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20-foot carved concrete fireplace stands out in 2017 Parade of Homes

Photos courtesy of Cornerstone Decorative Concrete

 

When Troy Lemon the concrete sculptor met up with Troy Wolfiss the home builder, a fireplace of great proportions ensued.

Wolfiss, owner of Artisan Craft Homes, was busily designing his new home, which would also be part of the Home Builders Association of Greater Grand Rapids’ Spring Parade of Homes. Out of the blue, Lemon, owner of Cornerstone Decorative Concrete, called Wolfiss and wanted to show him what he’d been up to. The two men hadn’t seen each other in 18 years.

When Wolfiss saw Lemon’s portfolio, he was smitten. “This is exactly what I’m looking for,” Wolfiss said when he saw pictures of Lemon’s vertical concrete carvings. Just about everything would be custom made, from the light fixtures to the cabinetry, and he was confident Lemon could build the enormous fireplace he imagined for his rustic-style show home.

 

 

“I wanted a massive fireplace that looked like the house was built around it,” Wolfiss says. And that’s what he got.

With a hearth measuring 21 feet long and a mantle 18 — both resembling solid pieces of stone — “You’d have to build train tracks to get real stone like that into a home,” Lemon says. And then there would be the matter of where to fit the crane needed for hoisting, not to mention the exorbitant price tag.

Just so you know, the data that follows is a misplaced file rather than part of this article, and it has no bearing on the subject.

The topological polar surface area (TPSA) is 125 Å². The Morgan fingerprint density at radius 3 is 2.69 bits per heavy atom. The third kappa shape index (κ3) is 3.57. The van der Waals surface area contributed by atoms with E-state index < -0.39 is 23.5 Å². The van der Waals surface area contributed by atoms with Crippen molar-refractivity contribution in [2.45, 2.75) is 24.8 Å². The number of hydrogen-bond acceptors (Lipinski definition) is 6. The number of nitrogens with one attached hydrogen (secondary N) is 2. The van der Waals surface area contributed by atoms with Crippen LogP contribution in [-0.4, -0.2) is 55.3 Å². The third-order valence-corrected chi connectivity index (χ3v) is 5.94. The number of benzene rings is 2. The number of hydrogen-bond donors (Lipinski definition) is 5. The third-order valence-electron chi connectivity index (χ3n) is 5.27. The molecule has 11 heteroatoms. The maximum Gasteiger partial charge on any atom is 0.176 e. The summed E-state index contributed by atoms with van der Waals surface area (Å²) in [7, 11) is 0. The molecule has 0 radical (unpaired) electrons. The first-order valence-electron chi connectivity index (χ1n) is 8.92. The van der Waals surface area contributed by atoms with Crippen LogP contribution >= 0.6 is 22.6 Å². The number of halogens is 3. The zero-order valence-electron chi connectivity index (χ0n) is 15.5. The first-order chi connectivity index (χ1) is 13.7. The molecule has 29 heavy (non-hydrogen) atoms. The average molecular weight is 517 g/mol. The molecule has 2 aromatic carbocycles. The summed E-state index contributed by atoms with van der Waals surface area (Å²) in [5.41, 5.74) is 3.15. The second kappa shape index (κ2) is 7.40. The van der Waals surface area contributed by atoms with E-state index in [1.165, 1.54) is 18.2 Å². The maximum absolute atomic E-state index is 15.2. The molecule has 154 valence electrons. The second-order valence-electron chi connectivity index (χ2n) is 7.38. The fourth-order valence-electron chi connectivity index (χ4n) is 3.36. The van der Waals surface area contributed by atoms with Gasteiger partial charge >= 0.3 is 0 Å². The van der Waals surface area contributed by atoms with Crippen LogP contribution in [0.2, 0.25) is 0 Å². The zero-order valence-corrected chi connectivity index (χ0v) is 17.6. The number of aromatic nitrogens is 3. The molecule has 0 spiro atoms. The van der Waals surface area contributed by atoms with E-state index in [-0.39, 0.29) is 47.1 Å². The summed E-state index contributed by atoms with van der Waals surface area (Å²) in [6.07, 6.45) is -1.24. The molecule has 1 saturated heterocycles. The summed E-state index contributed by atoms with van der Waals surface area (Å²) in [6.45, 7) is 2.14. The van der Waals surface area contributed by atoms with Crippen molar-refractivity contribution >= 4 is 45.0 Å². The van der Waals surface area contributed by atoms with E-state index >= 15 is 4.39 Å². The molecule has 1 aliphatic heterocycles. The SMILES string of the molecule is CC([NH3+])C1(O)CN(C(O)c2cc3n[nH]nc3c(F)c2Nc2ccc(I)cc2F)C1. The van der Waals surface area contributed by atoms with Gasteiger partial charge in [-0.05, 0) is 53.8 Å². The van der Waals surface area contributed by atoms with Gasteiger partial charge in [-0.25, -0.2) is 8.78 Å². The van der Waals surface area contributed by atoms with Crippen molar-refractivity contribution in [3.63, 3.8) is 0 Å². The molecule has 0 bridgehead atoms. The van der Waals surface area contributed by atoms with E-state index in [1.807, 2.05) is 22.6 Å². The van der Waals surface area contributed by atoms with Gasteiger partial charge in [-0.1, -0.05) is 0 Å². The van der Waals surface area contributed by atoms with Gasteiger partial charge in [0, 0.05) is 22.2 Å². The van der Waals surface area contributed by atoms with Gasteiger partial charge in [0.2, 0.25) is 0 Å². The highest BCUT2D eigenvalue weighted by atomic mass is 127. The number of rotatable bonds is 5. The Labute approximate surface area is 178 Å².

Lemon credits much of his success to Kingdom Products’ vertical mix which made it “easier to get massive pieces of mud to hang off a wall. I can easily get 3-4 inches up in one application,” he says. A wide mixture of Elements stains from Butterfield Colors was used for color.

Although Lemon didn’t use any real stone for the fireplace, work was still physically demanding. He had to go up and down an 18-foot ladder all day long with buckets of mud and even fell one time — something that has never happened before — and cracked his head good. Still, work was enjoyable because Lemon got to spend time with his favorite apprentice, his now 15-year-old son, Josh.

 

 

“I did the carving and he did a lot of the coloring,” Lemon says.

Wolfiss says the fireplace is definitely the home’s wow factor. “It’s just completely the centerpiece of the house. When people walk in the door, it’s the first thing they see and they are impressed by its sheer mass and love the detail. Troy has done an incredible job fooling people into thinking it’s all natural stone.”

The annual show featured 72 homes in West Michigan priced from $150,000 to more than $1 million. During its run, some 2,200 visitors were greeted by this jaw-dropping specimen of a fireplace in the house on Hilton Avenue in Lowell, Michigan. 

 

 

Don’t miss your opportunity to train with Troy Lemon at the upcoming Concrete Decor Show in Florida Nov. 6-9. He’ll be one of the two instructors leading the two-day workshop, “Explore the Design Versatility and Functionality of Microtoppings.”

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